In 1989, USSR was the 2nd largest economy (GDP of nearly $2.7 trillion against GDP of US being $5.2 trillion that time). However post 1989, it plummeted until 1999 (to nearly $300 billion). True the two sources were different and their figures for 1989 don’t exactly match. 

That’s my problem in accepting GDP figures. True ‘civilizations die from suicide, not from murder’ as Arnold Tonybee stated. So without a bomb being dropped on any of the USSR economic activities, they crumbled. It’s a valid argument for believers of GDP to state that in a controlled economy, such a collapse is possible; but not in a market-economy. 

Huntington (in ‘The Clash of Civilization’) subsequently dwelled on the idea on how cultural or religious believes might lead to post cold-war era conflicts. With global war on terror since 9/11, a large part of the world witnessed conflicts fundamentally originating from religious and cultural mindsets. As the cold war took its toll on the USSR economies; the global war on terror has taken its toll on the US economies. 

Coming back to the collapse of controlled economy of the USSR post-1989; we also witnessed efficacy of market-determined economic activities. It could have been a nightmare of economic hypothesis had those unprecedented bail-outs and unforeseen government interventions in a so-called market economy had not happened. 

So unless the whole of the USSR was another Enron story, it’s difficult to justify why its economy shrank by nearly 90% post 1989 over the next ten years.  

So the economic projections made by various researchers and mentioned in mainstream media from time to time on when BRIC (read particularly China) is likely to dethrone the existing economic orders is more of an elementary line filling syndrome following historical analysis of forecasts. They more often get it wrong than right. It tends to remind how we tend to overestimate disruptive technology in the short run and underestimate same in the long run. It also highlights the complexities involved in long-term forecasting dealing with disruptive forces where past is no longer the indicator of the future.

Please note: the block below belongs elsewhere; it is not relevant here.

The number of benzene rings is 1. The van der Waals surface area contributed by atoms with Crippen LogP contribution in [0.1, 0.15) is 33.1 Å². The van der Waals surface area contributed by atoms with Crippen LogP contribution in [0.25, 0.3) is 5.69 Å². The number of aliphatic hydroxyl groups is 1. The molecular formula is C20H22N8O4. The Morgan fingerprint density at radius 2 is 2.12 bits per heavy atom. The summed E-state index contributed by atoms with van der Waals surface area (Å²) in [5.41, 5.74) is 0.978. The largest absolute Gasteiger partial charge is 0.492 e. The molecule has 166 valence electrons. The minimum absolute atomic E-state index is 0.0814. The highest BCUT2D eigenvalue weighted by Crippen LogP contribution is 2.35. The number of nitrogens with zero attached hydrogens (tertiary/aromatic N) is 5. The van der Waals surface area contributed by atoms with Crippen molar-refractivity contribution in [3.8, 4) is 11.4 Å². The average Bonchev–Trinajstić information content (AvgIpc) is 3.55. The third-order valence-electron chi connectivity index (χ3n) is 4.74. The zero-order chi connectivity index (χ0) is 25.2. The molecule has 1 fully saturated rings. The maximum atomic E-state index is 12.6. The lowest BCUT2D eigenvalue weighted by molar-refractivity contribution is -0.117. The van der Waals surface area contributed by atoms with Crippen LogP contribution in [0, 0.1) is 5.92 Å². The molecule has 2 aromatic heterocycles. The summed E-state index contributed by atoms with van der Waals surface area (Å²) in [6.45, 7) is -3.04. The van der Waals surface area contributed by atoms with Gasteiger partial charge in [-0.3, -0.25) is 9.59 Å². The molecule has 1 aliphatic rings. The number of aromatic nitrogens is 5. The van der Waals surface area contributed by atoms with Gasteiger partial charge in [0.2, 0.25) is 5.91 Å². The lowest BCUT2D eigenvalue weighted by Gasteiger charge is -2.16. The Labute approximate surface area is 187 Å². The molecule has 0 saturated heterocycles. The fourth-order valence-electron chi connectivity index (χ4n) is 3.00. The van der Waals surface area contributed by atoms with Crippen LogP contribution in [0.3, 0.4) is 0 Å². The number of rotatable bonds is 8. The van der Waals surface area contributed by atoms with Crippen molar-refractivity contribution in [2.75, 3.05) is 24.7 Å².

Because no researcher or journalist from the mainstream has ever given less than a decade’s time in forecasting that China’s economy would be bigger than that of the US.   This may again sound out of the acceptable arguments; however I viewed China as the largest economic superpower couple of years back. In terms of capacity of consumption or production (demand or supply side); other than energy and airline industry (and military); I don’t see any other major industry where China ranks second to the US (many may look at banking; however in China, banking and trading contributes to real economy whereas in the US it’s more of a speculative economy).  Leave aside early adopter sales indicators of technology products; sooner or later China would catch up and beat those numbers.  

Going by that economic might and prevalent global scenario that occupies the US; the disruptive force of China has suddenly changed itself internally from downplaying its influential might (following ‘hide one’s capacities & bide ones time’ of Deng Xiaoping as the WSJ article pointed out) to being more assertive; traditionally more common in the West. Probably there’s been a shift in Chinese policies. For bigger issues (more so internally due to patriotic sentiments of a rising educated middle class); it’s no longer possible for China to wait for further developments and remain aloof on conflicting issues. An article in the Forbes by Shaun Rein (‘Let’s not forget that the Pew Center has found that 86% of Chinese are happy with the direction the government is taking the country’) and another belligerent posturing by Han Dongping in the China Daily are testimonial to this.

Externally the same disruptive forces didn’t prepare the single superpower US to be challenged by China so early on issues of Taiwan arms sales or to issues dealing with cyber warfare as Google-China dispute highlighted. And deeper probing suggests China is merely doing what the US has been doing for years in an unchallenged manner (on external fronts).  This disruptive force of China is true both within China and beyond it. Reading many of the comments on issues of such recent conflicts show how paranoid the Chinese feel (reaching near-dangerous levels, I must say!) about the double standards of the US. Chinese policy-makers may be forced to act on that wave than wait further to consolidate its influences following Deng. 

Unfortunately, that may not ultimately lead to a ‘peaceful’ rise of China!

Ranjit Goswami is an Associate Professor at Indian Institute of Foreign Trade, & the author of the book, Wondering Man, Money & Go(l)d